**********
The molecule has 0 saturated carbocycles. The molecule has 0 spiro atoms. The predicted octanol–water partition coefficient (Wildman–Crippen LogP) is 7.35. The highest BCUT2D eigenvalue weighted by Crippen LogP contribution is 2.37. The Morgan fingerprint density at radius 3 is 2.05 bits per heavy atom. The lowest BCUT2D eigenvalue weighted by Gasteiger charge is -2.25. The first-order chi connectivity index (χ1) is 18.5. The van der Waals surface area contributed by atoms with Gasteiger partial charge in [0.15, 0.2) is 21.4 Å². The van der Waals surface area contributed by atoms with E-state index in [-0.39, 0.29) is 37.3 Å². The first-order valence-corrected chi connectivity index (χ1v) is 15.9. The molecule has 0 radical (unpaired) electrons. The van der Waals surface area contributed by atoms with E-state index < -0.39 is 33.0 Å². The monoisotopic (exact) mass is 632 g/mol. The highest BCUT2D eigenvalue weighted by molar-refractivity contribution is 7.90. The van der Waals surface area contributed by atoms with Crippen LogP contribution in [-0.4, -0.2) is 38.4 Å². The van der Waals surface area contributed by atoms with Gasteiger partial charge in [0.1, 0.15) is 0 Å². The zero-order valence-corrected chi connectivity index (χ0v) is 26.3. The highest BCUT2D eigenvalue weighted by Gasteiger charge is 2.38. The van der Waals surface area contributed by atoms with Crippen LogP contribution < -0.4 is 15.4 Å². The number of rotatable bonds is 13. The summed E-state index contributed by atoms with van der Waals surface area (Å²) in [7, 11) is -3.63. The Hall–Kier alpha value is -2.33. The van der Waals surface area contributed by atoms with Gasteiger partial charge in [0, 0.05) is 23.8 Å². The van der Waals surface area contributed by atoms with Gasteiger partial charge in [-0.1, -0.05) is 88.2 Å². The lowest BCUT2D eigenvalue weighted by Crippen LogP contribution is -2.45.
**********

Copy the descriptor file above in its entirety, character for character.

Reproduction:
The molecule has 0 saturated carbocycles. The molecule has 0 spiro atoms. The predicted octanol–water partition coefficient (Wildman–Crippen LogP) is 7.35. The highest BCUT2D eigenvalue weighted by Crippen LogP contribution is 2.37. The Morgan fingerprint density at radius 3 is 2.05 bits per heavy atom. The lowest BCUT2D eigenvalue weighted by Gasteiger charge is -2.25. The first-order chi connectivity index (χ1) is 18.5. The van der Waals surface area contributed by atoms with Gasteiger partial charge in [0.15, 0.2) is 21.4 Å². The van der Waals surface area contributed by atoms with E-state index in [-0.39, 0.29) is 37.3 Å². The first-order valence-corrected chi connectivity index (χ1v) is 15.9. The molecule has 0 radical (unpaired) electrons. The van der Waals surface area contributed by atoms with E-state index < -0.39 is 33.0 Å². The monoisotopic (exact) mass is 632 g/mol. The highest BCUT2D eigenvalue weighted by molar-refractivity contribution is 7.90. The van der Waals surface area contributed by atoms with Crippen LogP contribution in [-0.4, -0.2) is 38.4 Å². The van der Waals surface area contributed by atoms with Gasteiger partial charge in [0.1, 0.15) is 0 Å². The zero-order valence-corrected chi connectivity index (χ0v) is 26.3. The highest BCUT2D eigenvalue weighted by Gasteiger charge is 2.38. The van der Waals surface area contributed by atoms with Crippen LogP contribution < -0.4 is 15.4 Å². The number of rotatable bonds is 13. The summed E-state index contributed by atoms with van der Waals surface area (Å²) in [7, 11) is -3.63. The Hall–Kier alpha value is -2.33. The van der Waals surface area contributed by atoms with Gasteiger partial charge in [0, 0.05) is 23.8 Å². The van der Waals surface area contributed by atoms with Gasteiger partial charge in [-0.1, -0.05) is 88.2 Å². The lowest BCUT2D eigenvalue weighted by Crippen LogP contribution is -2.45.